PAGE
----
Zevachim 62b ~ To the Right. Always to the Right

זבחים נד,ב

כל פינות שאתה פונה לא יהו אלא דרך ימין...

All turns that you make must be towards the right

Homer Simpson Lefty Store.jpeg

Today's page of Talmud teaches that when walking up the ramp to the top of the Altar in the Temple, the Cohen must make a right turn at the top. Following that, every turn he makes must be a right turn. But why a right turn?

The importance of the right side in Judaism

In the Talmud and in normative Jewish practice, the preference to favor the right over the left is everywhere. Here are just a few. (How many more can you think of?)

  • Rav Ashi rules that Tefillin must placed it on the left arm, because it is weaker than the right and the action of placing them should be performed with the stronger right hand (מנחות לז, א).

  • The Talmud teaches that a right-handed person who writes with her left hand on Shabbat has not violated the prohibition against writing. It doesn't count. Maimonides (הלכות שבת 11:14) agrees: 

הַכּוֹתֵב בִּשְׂמֹאלוֹ אוֹ לְאַחַר יָדוֹ בְּרַגְלוֹ בְּפִיו וּבְמַרְפֵּקוֹ פָּטוּר

  • According to Rava, walking should start with the right leg, and not the left (יומא יא, ב)
  • As we know from studying Zevachim, the entire service in the Temple in Jerusalem must be performed with the right hand (ביאת המקדש 5:18 )
  • The rite of חליצה must be performed with the right leg and a right shoe (יבמות קד, א).
  • The mezuzah can only be placed on the right side of the door (רמבם הל׳ מזוזה 6:12).
  • The best student of a rabbi should walk on the rabbi's right side, relegating the second best to the left (יומא לז, א).
  • After observing his teacher Rabbi Yehoshua, Rabbi Akiva taught that the left hand should be used after using the bathroom, out of respect to the right hand (ברכות סב,ב). When challenged as to why Rabbi Akiva was impertinent enough to report on which hand his teacher wiped himself he replied   תורה היא וללמוד אני צריך - "this too is Torah, and I must study it".
לֵ֤ב חָכָם֙ לִֽימִינ֔וֹ וְלֵ֥ב כְּסִ֖יל לִשְׂמֹאלֽוֹ׃

A wise man’s mind tends toward the right hand, a fool’s toward the left.

— Kohelet 10:2

It's not Just Judaism

In Islam

The importance of all things right handed is found in other religions. For example, when Muslims perform any of the following, it is mustahabb [مستحبّ‎, - "recommended"] to start on the right or use the right hand.

  • putting on one's garment and pants and shoes
  • entering the mosque, using the siwaak [ a kind of toothpick]
  • putting on kohl [an ancient blue eye cosmetic]
  • clipping the nails
  • trimming the mustache
  • combing the hair plucking the armpit hair
  • shaving the head
  • saying salaam at the end of prayer
  • washing the limbs when purifying oneself
  • exiting the toilet, eating and drinking
  • shaking hands
  • touching the Black Stone [ٱلْحَجَرُ ٱلْأَسْوَد‎al-Ḥajaru al-Aswad,  a rock set into the eastern corner of the Kaaba, the ancient building located in the center of the Grand Mosque in Mecca, Saudi Arabia. Legend has it that the rock dates back to Adam and Eve.]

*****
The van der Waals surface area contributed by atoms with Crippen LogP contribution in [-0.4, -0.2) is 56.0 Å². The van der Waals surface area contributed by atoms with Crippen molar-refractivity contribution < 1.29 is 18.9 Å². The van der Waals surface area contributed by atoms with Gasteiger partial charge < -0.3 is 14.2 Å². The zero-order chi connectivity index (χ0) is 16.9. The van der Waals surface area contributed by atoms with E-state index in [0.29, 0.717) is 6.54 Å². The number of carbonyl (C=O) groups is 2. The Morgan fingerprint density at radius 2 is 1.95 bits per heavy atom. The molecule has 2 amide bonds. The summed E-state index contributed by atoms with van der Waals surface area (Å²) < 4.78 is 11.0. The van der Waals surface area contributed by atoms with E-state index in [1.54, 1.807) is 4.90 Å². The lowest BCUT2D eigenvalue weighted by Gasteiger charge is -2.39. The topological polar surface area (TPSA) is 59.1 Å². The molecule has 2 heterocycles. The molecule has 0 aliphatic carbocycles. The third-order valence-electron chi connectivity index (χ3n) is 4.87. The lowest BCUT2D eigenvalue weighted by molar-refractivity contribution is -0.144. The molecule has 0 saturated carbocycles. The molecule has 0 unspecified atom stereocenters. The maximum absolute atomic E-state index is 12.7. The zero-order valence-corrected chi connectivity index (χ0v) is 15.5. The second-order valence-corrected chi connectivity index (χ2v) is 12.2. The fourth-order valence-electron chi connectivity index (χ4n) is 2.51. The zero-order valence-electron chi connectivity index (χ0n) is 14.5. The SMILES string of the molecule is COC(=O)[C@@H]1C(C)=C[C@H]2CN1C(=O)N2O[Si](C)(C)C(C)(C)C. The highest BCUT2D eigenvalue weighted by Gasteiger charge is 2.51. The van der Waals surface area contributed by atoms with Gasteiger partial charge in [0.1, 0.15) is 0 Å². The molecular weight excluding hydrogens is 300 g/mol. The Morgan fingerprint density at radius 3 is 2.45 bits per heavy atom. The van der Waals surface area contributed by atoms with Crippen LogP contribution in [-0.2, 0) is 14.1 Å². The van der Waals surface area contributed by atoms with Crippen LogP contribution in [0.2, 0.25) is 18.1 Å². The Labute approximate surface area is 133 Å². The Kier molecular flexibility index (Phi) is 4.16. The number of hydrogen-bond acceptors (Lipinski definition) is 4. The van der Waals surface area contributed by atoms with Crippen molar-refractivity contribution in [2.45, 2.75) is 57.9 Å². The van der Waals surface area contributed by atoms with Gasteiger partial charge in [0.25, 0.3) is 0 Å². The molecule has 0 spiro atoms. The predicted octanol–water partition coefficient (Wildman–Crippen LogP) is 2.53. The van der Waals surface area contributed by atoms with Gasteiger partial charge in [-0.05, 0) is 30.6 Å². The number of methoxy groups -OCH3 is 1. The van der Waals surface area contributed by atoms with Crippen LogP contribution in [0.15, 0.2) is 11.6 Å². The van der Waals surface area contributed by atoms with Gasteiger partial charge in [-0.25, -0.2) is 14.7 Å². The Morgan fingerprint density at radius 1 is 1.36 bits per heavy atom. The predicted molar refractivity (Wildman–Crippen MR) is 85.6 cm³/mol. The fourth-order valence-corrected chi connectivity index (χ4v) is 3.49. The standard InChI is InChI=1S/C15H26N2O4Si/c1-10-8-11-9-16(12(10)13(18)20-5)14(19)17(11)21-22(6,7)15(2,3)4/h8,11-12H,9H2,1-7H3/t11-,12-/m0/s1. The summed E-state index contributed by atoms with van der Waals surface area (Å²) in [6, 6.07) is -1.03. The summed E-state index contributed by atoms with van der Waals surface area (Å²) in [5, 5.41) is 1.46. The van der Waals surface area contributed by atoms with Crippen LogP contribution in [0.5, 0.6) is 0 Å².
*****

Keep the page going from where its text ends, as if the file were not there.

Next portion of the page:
• Conversely, the Bukhari Sharif , one of the six major hadith collections of Sunni Islam rules along the lines of Rabbi Akiva: 

"... when you urinate, do not touch your penis with your right hand. And when you cleanse yourself after defecation, do not use your right hand."

The right hand of the Messenger of Allah (peace and blessings of Allah be upon him) was for his purification and food, and his left hand was for using the toilet and anything that was dirty...
— Sunan Abi Dawood (33)

in christianity

in hinduism

  • Offerings, such as flowers or garlands, are carried with both hands on the right side of the body.
  • "Pointing with the forefinger of the right hand or shaking the forefinger in emphasis while talking is never done. This is because the right hand possesses a powerful, aggressive pranic force, and an energy that moves the forces of the world."
  • Vāmācāra ( वामाचार, meaning "left-handed attainment" in Sanskrit) describes the "Left-Hand Path" or "Left-path" It is used to describe a particular mode of worship that is heterodox to standard Vedic teachings.
  • In Benares, the holiest of the seven sacred cities and sitting on the Ganges, "pilgrims circumambulate with their right hands towards the center, as Krishna is alleged to have done at the sacred mountain."

Well, you get the point.  Judaism, along with all the major religions (and some you've never heard of) emphasize the dominance of the right hand in all things holy. Or mundane.

The Ngaga of southern Borneo believe everything in the after-world is reversed, “sweet” becoming “bitter”, “straight” becoming “crooked”, and “right” becoming “left”. Likewise the Toraja of Celebes (Sulawesi) believed the dead do everything backwards, even pronouncing words backwards... the dead therefore use their left hand...